The coastal town of Essaouira (pronounced esso-wear-a) is a not-to-be-missed stop when visiting Morocco. It has a very rich history dating back to prehistoric times. The Romans had a large presence here, and interestingly, around the end of the first century BC, a factory was established to make purple dye from murex and purpura shells found in the tide pools, which was used for the purple stripe on the togas of Roman Senators. This factory was started by the Berber king Juba II, who was married to the daughter of Cleopatra and Mark Antony. (I think that is so awesome!)
A few hundred years later the Portuguese seized and then lost control to a local Berber tribe. Then Spain, England, the Netherlands and France all tried in vain to conquer this tribe, although eventually France did sign a treaty with the sultan. That’s several hundreds years worth of history in two sentences. You’re welcome.
The present city was built by the Moroccan king, Mohamed III in the mid-eighteenth century. He hired a French engineer to design the city, which was originally called Souira meaning “small fortress” but the name changed to Es-Saouira meaning “beautifully designed”. This was our first experience in a medina, so I didn’t fully appreciate how organized, methodical, and yes, beautifully designed, it was. With its straight byways and alleys, large square and calm atmosphere, you feel completely at ease, unlike in the medinas of Marrakesh and Fez, which we had yet to experience.
Another interesting fact is that 200 years ago, the majority of Essaouira was Jewish, and there were as many as 40 synagogues. Due to economic reasons, they have all moved away, however there is one synagogue left, the Chaim Pinto that Jews still pilgrimage to each year the week before Rosh Shoshana. Guess when we happened to be there? We were fortunate enough to visit it, and it figured prominently in the surrealism of the day.
The weather was warm and I contacted our guide to ask if it would be disrespectful if I wore a sleeveless shirt. I had tried to find the answer online and no one seemed to agree; about half said it was okay and the other half said don’t do it. Our guide said it was perfectly fine. I threw on my sleeveless shirt, a skirt and a pair of flip-flops for a day at the beach and we were off. These choices had unforeseen consequences.
On the road to Essaouira there are large argan groves. Morocco is the only place in the world where these trees are native. They produce nuts which are turned into a variety of products; both for consumption and for skin care. And guess what? Goats climb the trees to eat the leaves. It is one of the craziest things I’ve ever seen. American goats can learn a thing or two from their Moroccan brethren.
Having grown up in Southern California, I have been to beach cities countless times, and thought I knew what to expect. We met up with our guide, Rachid, and immediately hit it off.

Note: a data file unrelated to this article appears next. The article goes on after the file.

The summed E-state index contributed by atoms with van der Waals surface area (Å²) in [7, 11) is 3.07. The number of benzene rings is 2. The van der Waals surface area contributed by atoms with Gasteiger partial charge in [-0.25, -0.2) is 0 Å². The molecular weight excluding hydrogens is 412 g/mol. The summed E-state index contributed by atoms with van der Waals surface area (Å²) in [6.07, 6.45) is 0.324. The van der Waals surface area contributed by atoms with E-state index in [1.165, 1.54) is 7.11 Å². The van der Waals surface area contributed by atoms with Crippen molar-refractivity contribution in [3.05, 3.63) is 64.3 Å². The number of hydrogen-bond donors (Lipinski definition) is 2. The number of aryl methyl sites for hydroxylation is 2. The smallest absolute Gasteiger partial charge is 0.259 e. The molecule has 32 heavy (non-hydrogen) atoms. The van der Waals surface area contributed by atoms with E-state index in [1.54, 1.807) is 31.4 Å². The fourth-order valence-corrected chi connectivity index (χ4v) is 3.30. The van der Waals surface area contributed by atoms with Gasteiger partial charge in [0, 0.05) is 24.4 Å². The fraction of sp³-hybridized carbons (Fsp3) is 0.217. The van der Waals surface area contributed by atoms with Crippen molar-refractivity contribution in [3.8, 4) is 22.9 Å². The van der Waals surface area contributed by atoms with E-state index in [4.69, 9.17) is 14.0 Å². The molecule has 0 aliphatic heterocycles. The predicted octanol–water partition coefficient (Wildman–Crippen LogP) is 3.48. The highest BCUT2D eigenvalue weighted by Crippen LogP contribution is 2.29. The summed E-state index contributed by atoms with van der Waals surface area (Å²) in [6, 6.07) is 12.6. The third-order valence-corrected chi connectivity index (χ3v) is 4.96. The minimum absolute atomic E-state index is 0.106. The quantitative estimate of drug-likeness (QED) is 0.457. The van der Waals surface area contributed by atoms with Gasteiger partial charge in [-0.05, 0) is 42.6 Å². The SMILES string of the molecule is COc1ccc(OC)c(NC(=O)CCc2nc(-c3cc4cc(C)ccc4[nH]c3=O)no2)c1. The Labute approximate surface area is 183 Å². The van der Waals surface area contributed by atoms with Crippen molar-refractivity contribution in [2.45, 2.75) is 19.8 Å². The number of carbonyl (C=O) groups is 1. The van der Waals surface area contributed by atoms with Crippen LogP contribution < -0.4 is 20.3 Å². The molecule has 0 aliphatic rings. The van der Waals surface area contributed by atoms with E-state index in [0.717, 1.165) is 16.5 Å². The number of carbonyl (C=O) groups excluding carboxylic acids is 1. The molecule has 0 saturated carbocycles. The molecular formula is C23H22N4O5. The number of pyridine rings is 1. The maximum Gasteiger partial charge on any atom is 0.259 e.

We strolled down to the seaside fish market and this is when I realized that I had not made a wise choice in foot wear. I also realized that I have never walked through an outdoor fish market. The paths were covered with a (quite thick in spots) black muck. I guessed that its main component was blood and fish guts. “I’ve worn the wrong shoes,” I said, trying to quell my semi-germophobic panic. “We can skip the fish market, if you’d like,” Rachid kindly offered. Not a chance.
As carefully as I tried to walk, my confounded flip-flops kept blasting black muck onto the backs of my legs. Brett kept cleaning me up with tissues and a bottle of water. I was very grateful, and I’m also glad I didn’t miss the fish market. It was fascinating.
Next we headed over to an ancient wall. There was a great view from up there, but first we had to shimmy around a fence at the top, which involved hanging onto the edge of it and swinging to the other side. “I’ve worn the wrong bottoms,” I said as I flashed everyone below me.
Being Game of Thrones fans, it was exciting when we reached the rampart where Daenerys Targaryen met her army of Unsullied for the first time.
Here’s a side note: there is a phenomenon that is happening around the world that I experienced for the first time on this trip. Lots of young people take a MILLION photos of themselves and their friends from every conceivable angle and position in interesting locations and you have to wait forever for them to get out of the way so you can take your five second photo. Perhaps my age is showing here, but it is a bit unsettling how many self-absorbed “social media stars” there are out there. I digress…
After getting our five second shot on the rampart, we headed into the medina. We passed a turkey and Rachid asked, “Is the English word for that “rooster?”
“No, that’s a turkey. Roosters are smaller, like that!” I pointed to a rooster who happened to be walking by.
“Rooster is my favorite song by Alice in Chains,” Rachid informed us. I was not expecting that and I liked him even more.
Up to this point, the day had been full of surprises and there were more in store.
Up next: My attire becomes an issue again; outrunning the Jewish pilgrims, an exuberant master silversmith, and the lunch that stared.